In October, Physicist Donna Strickland became the third woman ever to receive a Nobel Prize in Physics. “It’s kind of mind boggling, isn’t it?” she said. “It’s not like I was thinking, ‘Oh, somebody should give me a Nobel Prize.’ It’s sort of surreal.”
Strickland has now joined Marie Curie and Maria Goeppert-Mayer in the small rank of women who have won Nobel Prizes in Physics. Marie Curie won the prize in 1903 for her research on radioactive substances and Goeppert-Mayer received hers for the discovery of the nuclear shell structure.
Strickland’s latest achievement comes as a victory for women who see this accomplishment as another pavestone in the pathway to quality. Not only is she a role model for women working in STEM, but the achievement was announced a day after an Italian physicist was suspended from the European Organization for Nuclear Research (CERN) for saying that physics was “invented and built by men.”
The CERN controversy brings to light what many already know; women continue to face obstacles in the field of science. Only 35% of women hold degrees in science, technology, engineering, and mathematics, and an even smaller amount (20%) hold bachelor’s degrees in physics. While Strickland’s Nobel Prize shows us, that women are beginning to make headway in these fields, it also shows us that there is still work to be done to help women increase in these areas.
“I think more and more people are realizing that it can’t even just be women that keep saying, ‘We need this,’ Strickland says. “Men have to get on board, and the majority of men are absolutely on board, so sometimes it’s just inertia.”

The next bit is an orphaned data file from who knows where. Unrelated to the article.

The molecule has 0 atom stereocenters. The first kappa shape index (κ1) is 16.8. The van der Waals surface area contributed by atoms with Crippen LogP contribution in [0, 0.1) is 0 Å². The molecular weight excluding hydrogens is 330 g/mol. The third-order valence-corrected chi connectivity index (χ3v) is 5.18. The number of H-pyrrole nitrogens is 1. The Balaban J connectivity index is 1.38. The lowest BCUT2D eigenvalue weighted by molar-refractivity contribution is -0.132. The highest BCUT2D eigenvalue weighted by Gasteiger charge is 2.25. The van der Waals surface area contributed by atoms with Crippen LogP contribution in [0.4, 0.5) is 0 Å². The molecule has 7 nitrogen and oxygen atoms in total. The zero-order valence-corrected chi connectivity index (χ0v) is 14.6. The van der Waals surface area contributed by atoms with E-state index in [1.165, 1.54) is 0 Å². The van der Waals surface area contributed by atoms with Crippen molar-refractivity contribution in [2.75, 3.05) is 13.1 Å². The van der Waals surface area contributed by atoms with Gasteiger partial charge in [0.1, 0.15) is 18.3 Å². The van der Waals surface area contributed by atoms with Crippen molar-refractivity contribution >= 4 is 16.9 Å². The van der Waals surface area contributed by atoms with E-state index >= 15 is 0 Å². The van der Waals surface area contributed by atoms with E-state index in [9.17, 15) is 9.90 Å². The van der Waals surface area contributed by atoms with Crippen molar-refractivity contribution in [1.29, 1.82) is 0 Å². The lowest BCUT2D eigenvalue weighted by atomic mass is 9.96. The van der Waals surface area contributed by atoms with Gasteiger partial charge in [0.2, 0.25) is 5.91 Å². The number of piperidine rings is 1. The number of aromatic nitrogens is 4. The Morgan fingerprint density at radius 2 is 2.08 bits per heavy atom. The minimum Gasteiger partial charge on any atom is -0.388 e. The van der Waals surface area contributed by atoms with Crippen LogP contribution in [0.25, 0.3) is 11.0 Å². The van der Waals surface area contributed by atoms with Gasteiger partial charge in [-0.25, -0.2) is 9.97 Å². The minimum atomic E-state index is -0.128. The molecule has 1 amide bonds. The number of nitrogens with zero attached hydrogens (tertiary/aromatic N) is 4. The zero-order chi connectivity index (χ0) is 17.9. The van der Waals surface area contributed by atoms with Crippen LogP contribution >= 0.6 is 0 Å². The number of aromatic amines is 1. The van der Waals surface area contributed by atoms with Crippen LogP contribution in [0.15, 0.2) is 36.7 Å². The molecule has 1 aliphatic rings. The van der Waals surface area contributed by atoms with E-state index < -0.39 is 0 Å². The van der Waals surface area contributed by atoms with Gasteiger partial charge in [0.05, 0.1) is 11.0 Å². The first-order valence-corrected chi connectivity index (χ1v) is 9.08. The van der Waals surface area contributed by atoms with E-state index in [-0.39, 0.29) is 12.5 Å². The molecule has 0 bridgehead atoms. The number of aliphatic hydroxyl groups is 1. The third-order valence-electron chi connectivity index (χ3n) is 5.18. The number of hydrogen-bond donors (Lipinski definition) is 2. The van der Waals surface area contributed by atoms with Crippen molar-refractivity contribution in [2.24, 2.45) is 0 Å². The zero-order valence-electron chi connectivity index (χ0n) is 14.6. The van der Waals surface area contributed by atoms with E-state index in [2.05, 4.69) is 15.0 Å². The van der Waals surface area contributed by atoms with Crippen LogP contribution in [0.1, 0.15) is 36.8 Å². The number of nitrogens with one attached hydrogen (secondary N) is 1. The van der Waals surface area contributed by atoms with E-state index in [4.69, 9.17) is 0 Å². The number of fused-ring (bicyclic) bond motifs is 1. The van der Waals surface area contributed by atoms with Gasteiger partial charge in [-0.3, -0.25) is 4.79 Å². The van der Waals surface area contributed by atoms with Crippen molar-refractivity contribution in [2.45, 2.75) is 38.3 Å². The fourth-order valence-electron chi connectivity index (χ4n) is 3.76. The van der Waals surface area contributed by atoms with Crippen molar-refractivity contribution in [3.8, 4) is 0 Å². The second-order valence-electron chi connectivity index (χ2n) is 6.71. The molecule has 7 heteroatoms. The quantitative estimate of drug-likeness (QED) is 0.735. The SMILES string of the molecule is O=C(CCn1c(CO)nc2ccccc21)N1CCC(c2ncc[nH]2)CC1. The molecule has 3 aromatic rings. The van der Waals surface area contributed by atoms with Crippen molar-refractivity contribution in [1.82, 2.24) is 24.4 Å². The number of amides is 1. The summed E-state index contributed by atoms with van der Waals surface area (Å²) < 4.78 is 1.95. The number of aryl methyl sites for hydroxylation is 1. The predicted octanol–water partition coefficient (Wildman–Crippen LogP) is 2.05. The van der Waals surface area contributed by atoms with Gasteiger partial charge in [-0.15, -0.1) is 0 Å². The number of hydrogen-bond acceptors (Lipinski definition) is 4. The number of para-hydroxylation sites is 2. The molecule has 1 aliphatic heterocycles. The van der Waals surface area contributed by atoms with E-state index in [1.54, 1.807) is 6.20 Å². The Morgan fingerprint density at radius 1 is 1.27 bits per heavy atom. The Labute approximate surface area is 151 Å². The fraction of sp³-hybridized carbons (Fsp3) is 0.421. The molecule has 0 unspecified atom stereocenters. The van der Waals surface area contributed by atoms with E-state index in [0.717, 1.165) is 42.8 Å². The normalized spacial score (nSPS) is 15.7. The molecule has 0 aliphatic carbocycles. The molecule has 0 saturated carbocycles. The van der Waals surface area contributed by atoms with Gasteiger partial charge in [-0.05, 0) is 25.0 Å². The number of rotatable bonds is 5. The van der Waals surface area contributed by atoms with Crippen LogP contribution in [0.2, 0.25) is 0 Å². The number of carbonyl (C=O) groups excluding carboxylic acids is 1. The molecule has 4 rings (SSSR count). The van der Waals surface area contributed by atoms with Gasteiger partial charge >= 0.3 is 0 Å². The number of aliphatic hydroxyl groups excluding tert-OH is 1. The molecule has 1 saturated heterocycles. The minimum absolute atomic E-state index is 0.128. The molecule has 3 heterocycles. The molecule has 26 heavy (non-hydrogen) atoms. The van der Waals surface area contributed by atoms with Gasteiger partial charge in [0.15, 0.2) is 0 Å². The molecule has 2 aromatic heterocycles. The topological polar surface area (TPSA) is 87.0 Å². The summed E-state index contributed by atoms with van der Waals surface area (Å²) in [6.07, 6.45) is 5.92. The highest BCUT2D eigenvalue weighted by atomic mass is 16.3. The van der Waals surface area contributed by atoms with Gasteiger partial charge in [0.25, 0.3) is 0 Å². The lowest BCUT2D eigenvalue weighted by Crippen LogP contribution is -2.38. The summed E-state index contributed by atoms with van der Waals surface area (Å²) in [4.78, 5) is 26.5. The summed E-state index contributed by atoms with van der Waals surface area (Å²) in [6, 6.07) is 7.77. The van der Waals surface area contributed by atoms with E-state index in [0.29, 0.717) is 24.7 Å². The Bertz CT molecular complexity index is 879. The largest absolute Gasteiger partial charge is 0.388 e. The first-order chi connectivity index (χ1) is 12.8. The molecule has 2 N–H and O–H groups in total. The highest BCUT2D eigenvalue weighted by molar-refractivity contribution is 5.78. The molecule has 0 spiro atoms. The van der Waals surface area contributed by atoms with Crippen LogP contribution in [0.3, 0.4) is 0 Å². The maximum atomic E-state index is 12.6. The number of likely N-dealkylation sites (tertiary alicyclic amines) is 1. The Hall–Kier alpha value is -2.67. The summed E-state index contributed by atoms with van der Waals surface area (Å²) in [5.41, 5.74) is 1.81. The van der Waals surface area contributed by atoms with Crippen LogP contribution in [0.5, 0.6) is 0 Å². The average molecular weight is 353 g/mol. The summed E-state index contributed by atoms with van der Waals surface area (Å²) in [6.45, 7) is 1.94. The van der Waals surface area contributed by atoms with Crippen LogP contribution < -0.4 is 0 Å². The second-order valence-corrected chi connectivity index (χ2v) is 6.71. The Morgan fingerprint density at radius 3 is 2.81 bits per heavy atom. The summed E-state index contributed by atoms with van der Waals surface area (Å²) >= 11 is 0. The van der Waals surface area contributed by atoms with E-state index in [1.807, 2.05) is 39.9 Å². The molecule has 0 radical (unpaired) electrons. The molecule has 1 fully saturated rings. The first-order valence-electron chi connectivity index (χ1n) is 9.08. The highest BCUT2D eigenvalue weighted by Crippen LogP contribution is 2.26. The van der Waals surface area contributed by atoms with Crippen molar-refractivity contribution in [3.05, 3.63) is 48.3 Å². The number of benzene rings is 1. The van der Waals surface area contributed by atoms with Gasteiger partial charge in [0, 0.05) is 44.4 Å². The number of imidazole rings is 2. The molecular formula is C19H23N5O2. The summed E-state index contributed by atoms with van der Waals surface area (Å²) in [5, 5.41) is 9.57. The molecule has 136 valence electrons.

Currently, Strickland is an associate professor at the University of Waterloo in Ontario, Canada. Her doctoral adviser, Gérard Mourou, shares the Nobel Prize with her for research she completed in 1985 as a 26-year-old graduate student. Using a technique known as “chirped pulse amplification”, they were able to create ultrashort high-intensity laser pulses without destroying the amplifying material.” This breakthrough resulted in it now being used today in millions of corrective eye surgeries as well as for other applications.
Strickland and Mourou also share the prize with Arthur Ashkin, who invented “optical tweezers that grab particles, atoms, viruses and other living cells with their laser beam fingers.”
“We did seem to be on the cutting edge of laser science, and I think we were all aware of that,” Strickland says. “I’ve done other work that I’m very proud of and that is fun to think about and do. Is it going to get me another Nobel Prize? Probably not.”
If she could go back in time and give herself one piece of advice she would say, “Hang on for the ride. It’s been an excellent ride. I’ve had a great career.”
Congratulations Donna Strickland. May you continue to pave the way for women in STEM and show them that anything is possible if you are willing to put in the work.